Illinois, My Apologies by Justin Hamm
Reviewed by Kathleen Kirk, The Poetry Cheerleader
RockSaw Press, 2011
Saddle stapled, 29 pages
[out of print, but CD samples at website]
available for free download at Justin Hamm’s blog
Justin Hamm’s chapbook Illinois, My Apologies (RockSaw Press, 2011) is officially out of print, but I want to cheer it on, anyway. He’s from central Illinois, I’m from central Illinois, and the cornfield on the cover appeals to me. The chapbook came bound with a CD of the poet reading his work and a folded broadside of the poem “The Last Year on the Farm” tucked into the black string tying the book’s saddle-stapled spine. You can hear that poem and the title poem at the website of RockSaw Press, and chapbook is now available for free download at Justin Hamm’s website. Meanwhile, keep your eye out for a hard copy of Illinois, My Apologies, as it would now be a collector’s item!
The poems here are plainspoken, earnest and elegiac in tone. The title poem opens the book and reveals that this will be an encounter with place, with the cornfields and Midwestern twang of the poet’s upbringing, upon the occasion of his mother’s death. In this remarkable poem, the speaker has hit a deer with his car, a frightening and disorienting experience, and “[t]he old man [any old man, or the speaker’s father?] stepped out…like a phantasmagoric Walt Whitman” to offer comfort and wisdom:
He placed palm to my forehead
like a holy man
told a beautiful lie about death
and the natural cycle
and to listen to him was
to listen to the landscape itself
The mix of sorrow, nostalgia, regret, and, yes, apology—for leaving—continues throughout the book, though we sense that this sensitive soul indeed had to get away. In “At Sixteen,” he knows himself as “the black sheep” who
reads Boethius to the spiders
beneath the stairs
weeps for everything
worth weeping for
in a place where weeping
He needs to go where he will meet more souls like himself, so he can do his real and natural work: give voice to the place, since he has indeed listened to the landscape.
I like how, in the lovely poem “The Last Year on the Farm,” there is direct address of a “you” that might be the poet speaking to his own younger self via memory or the poet speaking to his toddler daughter, climbing into her grandfather’s lap, via witnessed moment, “enclosing in your fingers his twisted ones / and straining against the obstinacy of time / to see the same thing he was seeing.” The “obstinacy of time” is change, loss of memory, death, but the yearning to see is compassion, empathy, and love. It is cross-generational.
In the penultimate poem of Illinois, My Apologies, called “The Autobiography, Nearly,” the poet confesses to and forgives himself for “a low period,” since “empathy and compassion / always seem to evaporate” and, of course, to realize this makes him feel bad, makes us all feel bad.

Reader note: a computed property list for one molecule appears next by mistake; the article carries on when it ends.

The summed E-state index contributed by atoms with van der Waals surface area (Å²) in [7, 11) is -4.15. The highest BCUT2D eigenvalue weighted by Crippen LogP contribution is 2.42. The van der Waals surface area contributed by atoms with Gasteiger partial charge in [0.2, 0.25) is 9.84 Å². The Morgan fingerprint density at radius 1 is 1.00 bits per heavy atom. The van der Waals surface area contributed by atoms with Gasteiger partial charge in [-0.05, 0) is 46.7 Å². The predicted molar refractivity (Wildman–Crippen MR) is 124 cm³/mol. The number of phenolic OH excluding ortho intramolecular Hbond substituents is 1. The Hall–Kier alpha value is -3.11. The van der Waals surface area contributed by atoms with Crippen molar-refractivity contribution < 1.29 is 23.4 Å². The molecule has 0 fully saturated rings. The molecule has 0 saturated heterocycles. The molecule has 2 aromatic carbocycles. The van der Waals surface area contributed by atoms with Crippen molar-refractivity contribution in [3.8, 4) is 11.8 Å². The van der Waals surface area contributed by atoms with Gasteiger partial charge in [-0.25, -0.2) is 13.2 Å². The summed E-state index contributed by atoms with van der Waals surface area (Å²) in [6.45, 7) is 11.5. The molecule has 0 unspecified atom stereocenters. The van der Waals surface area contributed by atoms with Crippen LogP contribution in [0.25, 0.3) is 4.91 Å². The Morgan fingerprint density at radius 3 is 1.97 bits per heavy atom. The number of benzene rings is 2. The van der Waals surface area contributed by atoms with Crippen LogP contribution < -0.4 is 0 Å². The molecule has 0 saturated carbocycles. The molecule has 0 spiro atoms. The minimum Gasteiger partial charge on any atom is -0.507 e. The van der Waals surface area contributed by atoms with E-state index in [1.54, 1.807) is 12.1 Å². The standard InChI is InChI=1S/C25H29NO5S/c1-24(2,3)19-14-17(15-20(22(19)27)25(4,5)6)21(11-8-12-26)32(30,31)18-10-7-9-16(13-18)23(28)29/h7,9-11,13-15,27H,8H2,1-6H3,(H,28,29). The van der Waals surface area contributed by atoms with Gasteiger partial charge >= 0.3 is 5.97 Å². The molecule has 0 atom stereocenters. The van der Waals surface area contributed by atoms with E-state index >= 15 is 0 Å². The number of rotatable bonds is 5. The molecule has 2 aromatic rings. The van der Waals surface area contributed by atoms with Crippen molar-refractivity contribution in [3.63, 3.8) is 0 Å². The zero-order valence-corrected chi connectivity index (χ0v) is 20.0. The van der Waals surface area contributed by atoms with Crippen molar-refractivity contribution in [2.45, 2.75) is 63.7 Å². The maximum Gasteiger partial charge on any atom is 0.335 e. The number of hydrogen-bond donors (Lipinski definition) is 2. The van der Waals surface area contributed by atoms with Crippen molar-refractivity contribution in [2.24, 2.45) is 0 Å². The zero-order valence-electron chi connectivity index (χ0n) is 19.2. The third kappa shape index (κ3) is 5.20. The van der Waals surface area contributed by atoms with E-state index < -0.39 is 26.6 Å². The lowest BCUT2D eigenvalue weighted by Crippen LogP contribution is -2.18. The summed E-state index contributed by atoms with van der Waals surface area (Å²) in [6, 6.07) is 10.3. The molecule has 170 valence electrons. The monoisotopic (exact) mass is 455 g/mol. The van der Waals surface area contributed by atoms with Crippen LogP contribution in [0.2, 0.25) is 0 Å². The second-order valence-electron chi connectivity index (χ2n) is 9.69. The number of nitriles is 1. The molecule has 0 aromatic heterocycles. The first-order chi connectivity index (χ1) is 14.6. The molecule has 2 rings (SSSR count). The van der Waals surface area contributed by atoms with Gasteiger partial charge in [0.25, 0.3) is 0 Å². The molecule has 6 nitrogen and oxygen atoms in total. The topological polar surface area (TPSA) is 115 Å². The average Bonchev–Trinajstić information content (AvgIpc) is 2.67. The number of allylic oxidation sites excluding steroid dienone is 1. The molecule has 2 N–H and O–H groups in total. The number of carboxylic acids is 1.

And why not
why not a low period
a murderous period even
when the hurt people inflict
is like an atomic blossom
that explodes into crackling neon
on a regular cycle
but the hope they inspire
only flickers with the rarity
and intensity of a bashful firefly
on the darkest night
of the coldest Midwestern winter
This rings true: the harm we see or do spreads its poison cloud over everything, while the hope only flickers its flimsy light. Nonetheless, the acceptance and sensitivity and self-knowledge in these poems offer us a whole field of not-so-shy fireflies.
I’m glad to see that Justin Hamm has another chapbook coming out soon, The Everyday Parade / Alone with Turntable, Old Records, due from Crisis Chronicles Press probably in March. I hope to get hold of it right away, as I appreciated the chance to read Illinois, My Apologies. My apologies for not reviewing it sooner!
Kathleen Kirk is a writer whose work appears online and in print in Confrontation, Menacing Hedge, Poems & Plays, Poets & Artists, Poetry East, and elsewhere. She is the author of four poetry chapbooks, most recently Nocturnes (Hyacinth Girl Press, 2012), and the poetry editor for Escape Into Life. She blogs about poetry, reading, and life at Wait! I Have a Blog?!
Keith Moul, Photographer
Keith Moul’s photos have begun appearing widely. He likes to group them by subject matter / theme for multiple treatments of similar avenues of inspiration. He admits to almost no restriction on what appeals and is very prolific, but he wants as much vibrancy as he can achieve, and beauty, although that’s in the eye of the beholder. Keith has published poems widely for more than 40 years. Two chapbooks have recently appeared: The Grammar of Minid from Blue & Yellow Dog Press (2010) and Beautiful Agitation from Red Ochre Press (2012). Broken Publications will release a full-length collection of Keith’s poems written in response to his photos very soon.…